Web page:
“In light of the Comptroller’s report this week, we are doing everything possible to make the raise happen. The finance director is working with MNPS to determine the sources of funds.”

While there is no evidence to suggest the funds will not be available, we look forward to a confirmation from Mayor Cooper of the promised 3% raise in January and on which paycheck teachers should expect it to begin.

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Penny’s Problems

An earlier story indicated some staffers in the Tennessee Department of Education are worried the current climate there means the state won’t be ready for this year’s round of TNReady. Now, a new report in Chalkbeat suggests a department in turmoil, with high turnover and chaos in the ranks. Here’s more:

Tennessee’s education department has experienced an exodus under Commissioner Penny Schwinn, with almost a fifth of its employees leaving in the nine months since she took over.


The exits include people with decades of institutional knowledge, leaving many local school leaders wondering whom to call about everything from testing to information technology to early intervention programs for students with learning disabilities. Also gone are dozens of mid- and lower-level employees responsible for executing essential department responsibilities, including the state’s testing program.

American cent

For his part, Governor Bill Lee stands by the disruption led by Schwinn at the DOE:

“The Department of Education has a clear directive to challenge the status quo by developing solutions that best advocate for students and teachers,” Arnold said. “We are confident that changes in structure reflect a desire to build the most effective team that will deliver on this mission.”

While Lee seems ready to “disrupt” both the DOE and public schools, it’s clear that he’s not on board with efforts to disrupt poverty.

An alternative explanation? Bill Lee is not exactly sure how to run state government, so he’s just keeping his head in the sand.

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The Plaid Privatizer

The National Alliance for Public Charter Schools has a new superhero, none other than Tennessee Governor Bill Lee. Some are calling him “The Plaid Privatizer” for his tendency to buy new plaid shirts, find a nearby farm, and spout off talking points in videos he posts to Twitter. Chalkbeat has the story of how a governor in office for less than a year is already being dubbed a “Champion for Charters” by this national group:

Gov. Bill Lee has been in office for less than six months, but he’s already been named a champion of the charter school movement by the National Alliance for Public Charter Schools.


Lee — who pushed through new funding and legislation for the state’s growing charter sector — was the only Tennessean and sole governor among 17 local, state, and federal officials named Tuesday to the organization’s 2019 class of “Champions for Charters.”

Lee pushed through legislation doubling the amount of money available for charter school capital projects. That slush fund began doling out cash recently, and plans to spend more soon. He also created a school privatization commission that will soon effectively strip local school boards of their authority to decide on charter schools.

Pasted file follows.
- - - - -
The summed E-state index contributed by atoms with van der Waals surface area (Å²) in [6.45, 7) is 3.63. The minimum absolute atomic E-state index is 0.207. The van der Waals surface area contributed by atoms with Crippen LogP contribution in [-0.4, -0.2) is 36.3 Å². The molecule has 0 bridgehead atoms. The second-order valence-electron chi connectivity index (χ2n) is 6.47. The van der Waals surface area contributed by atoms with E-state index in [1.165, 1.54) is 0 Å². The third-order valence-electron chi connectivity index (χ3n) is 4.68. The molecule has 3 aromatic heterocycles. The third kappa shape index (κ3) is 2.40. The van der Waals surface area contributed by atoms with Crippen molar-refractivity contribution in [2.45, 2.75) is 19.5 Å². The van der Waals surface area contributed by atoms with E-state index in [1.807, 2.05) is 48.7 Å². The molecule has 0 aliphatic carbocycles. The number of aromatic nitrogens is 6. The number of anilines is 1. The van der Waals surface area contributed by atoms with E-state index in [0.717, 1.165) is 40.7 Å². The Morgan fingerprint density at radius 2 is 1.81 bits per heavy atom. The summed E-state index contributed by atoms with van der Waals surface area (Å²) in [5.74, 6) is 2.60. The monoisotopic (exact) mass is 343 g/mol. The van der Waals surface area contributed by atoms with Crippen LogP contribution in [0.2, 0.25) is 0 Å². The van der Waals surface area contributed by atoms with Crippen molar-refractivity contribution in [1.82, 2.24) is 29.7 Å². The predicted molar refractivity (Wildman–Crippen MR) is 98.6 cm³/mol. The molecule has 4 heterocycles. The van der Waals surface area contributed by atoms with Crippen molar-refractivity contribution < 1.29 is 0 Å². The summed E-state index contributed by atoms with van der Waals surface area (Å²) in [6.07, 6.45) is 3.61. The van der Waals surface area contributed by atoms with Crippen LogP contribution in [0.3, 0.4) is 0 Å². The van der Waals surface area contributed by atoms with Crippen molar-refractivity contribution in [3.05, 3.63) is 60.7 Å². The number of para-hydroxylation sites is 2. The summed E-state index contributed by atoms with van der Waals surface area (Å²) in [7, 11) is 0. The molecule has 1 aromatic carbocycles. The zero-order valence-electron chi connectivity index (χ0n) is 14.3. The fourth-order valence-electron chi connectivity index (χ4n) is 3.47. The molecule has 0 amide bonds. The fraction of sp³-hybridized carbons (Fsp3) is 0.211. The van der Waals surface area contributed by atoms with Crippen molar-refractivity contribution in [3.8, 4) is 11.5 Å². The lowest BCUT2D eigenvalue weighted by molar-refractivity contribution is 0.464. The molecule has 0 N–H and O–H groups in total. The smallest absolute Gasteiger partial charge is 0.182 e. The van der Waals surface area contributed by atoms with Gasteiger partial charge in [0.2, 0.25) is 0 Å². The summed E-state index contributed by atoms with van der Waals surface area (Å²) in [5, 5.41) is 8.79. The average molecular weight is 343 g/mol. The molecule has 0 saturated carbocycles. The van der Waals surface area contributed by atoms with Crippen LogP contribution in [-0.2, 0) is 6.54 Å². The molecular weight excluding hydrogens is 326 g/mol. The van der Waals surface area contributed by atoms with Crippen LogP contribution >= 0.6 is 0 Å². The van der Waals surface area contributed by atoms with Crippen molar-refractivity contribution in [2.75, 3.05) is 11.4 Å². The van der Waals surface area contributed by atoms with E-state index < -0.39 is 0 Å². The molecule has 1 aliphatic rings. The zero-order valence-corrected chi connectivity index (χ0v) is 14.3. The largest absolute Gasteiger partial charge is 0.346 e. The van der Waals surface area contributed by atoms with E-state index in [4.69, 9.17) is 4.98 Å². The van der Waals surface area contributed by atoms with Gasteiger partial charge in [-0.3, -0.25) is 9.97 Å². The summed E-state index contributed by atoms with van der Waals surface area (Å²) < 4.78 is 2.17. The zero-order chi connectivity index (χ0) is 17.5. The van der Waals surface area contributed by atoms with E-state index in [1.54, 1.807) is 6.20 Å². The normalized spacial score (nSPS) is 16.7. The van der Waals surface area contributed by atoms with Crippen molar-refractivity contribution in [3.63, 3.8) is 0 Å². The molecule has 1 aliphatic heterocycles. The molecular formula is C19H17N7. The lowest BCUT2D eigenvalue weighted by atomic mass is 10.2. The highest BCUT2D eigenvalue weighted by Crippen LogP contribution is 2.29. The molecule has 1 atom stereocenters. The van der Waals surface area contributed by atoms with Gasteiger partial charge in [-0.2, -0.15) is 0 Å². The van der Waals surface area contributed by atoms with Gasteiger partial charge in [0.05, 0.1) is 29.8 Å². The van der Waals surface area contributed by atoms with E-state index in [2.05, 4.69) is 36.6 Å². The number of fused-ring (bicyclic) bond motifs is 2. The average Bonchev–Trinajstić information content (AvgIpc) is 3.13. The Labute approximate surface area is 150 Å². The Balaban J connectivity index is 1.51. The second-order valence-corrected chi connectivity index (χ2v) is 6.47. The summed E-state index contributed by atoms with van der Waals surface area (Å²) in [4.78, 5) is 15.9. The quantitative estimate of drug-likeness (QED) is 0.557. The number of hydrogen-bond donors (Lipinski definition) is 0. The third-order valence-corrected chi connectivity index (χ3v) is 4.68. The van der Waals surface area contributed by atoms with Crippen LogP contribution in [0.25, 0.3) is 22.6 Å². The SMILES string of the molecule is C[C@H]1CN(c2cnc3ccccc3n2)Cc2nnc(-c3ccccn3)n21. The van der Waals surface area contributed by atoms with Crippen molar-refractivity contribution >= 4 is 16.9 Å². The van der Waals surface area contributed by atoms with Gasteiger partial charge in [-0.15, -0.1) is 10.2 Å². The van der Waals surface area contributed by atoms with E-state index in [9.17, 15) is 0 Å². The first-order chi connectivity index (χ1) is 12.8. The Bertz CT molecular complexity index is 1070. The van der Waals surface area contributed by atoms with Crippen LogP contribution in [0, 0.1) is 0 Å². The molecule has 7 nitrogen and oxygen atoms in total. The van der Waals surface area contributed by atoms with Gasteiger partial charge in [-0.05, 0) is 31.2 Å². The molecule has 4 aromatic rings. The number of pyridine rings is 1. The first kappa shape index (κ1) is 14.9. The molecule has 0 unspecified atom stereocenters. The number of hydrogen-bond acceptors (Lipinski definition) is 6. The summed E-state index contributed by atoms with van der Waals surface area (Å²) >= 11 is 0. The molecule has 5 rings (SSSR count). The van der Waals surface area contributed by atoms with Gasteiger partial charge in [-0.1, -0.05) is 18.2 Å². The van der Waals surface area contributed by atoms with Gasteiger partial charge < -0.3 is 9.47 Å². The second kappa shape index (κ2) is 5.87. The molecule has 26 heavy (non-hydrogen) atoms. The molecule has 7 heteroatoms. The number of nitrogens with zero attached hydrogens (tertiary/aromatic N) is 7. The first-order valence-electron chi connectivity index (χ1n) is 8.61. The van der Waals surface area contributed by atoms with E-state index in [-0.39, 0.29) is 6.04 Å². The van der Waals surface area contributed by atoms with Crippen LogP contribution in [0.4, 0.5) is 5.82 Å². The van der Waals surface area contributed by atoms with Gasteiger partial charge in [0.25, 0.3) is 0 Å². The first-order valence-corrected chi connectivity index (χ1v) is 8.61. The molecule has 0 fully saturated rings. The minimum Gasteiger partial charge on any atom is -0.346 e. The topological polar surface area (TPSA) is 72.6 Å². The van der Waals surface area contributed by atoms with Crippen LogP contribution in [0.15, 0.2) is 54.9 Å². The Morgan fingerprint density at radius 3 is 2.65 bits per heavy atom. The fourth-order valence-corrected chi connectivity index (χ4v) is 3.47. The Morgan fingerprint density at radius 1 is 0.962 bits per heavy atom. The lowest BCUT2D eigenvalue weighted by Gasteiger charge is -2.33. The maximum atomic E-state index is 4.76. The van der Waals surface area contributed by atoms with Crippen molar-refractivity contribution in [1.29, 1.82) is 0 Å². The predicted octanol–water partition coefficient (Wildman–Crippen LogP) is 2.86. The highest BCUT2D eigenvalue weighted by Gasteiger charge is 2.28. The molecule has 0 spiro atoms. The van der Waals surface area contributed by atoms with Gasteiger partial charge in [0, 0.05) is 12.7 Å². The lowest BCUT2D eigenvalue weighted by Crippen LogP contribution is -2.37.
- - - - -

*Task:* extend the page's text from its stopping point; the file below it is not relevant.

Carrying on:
In addition to his aggressive advancement of the charter agenda, Lee spared no ethical expense in order to push through a school voucher scheme. The House vote on that legislation now faces and FBI investigation while the Senate sponsor of the bill is under a separate FBI investigation.

While Lee advances a charter and voucher agenda, Tennessee’s education funding for public schools has earned an ‘F’ in a national analysis.

Because Bill Lee pushes his privatization agenda in plaid no matter the cost (of the shirts or to his integrity), he shall now be nationally known as “The Plaid Privatizer.”

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So Much for Local Control

For the second time in recent weeks, the Tennessee State Board of Education has overturned a local school board’s decision regarding a charter school. Chalkbeat has the story of the State Board reversing a decision by Shelby County Schools to deny a charter for Beacon College Prep:

State officials are recommending that one Memphis charter school applicant be allowed to open its proposed school, a ruling that would overturn the local school board’s September vote against the school and challenge part of the board’s new charter policy.

It’s not yet clear whether Shelby County will now grant the charter, but if they don’t, the State Board would be in charge of the school. Soon, the state’s authorizing function will shift to Governor Bill Lee’s school privatization commission.

Lee has long expressed distrust of local school boards, joining Jeremy Durham (the only legislator ever expelled from the Tennessee House of Representatives) in pushing to silence the advocacy power of local boards of education:

The proposal to silence local school boards because they oppose school vouchers is not a new one. In fact, legislation to that effect was previously proposed by Lee’s Williamson County neighbor, Jeremy Durham.

Lee indicated his support for the measure in 2017 while running for Governor.

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OUTSOURCED

Governor Bill Lee’s Administration is privatizing his school privatization scheme by hiring a private company to administer funds from the so-called Education Savings Accounts. Chalkbeat has more on the millions being paid to a Florida company to manage money in Tennessee’s voucher plan:

Tennessee has hired a Florida company to oversee online payment and application systems for its new education voucher program for some families in Memphis and Nashville.

ClassWallet started work on Nov. 4 after signing a two-year contract worth $2.53 million with the Department of Education, according to documents obtained by Chalkbeat.

The company becomes the major vendor managing Tennessee’s education savings account program, scheduled to launch for up to 5,000 students next school year under a new state law.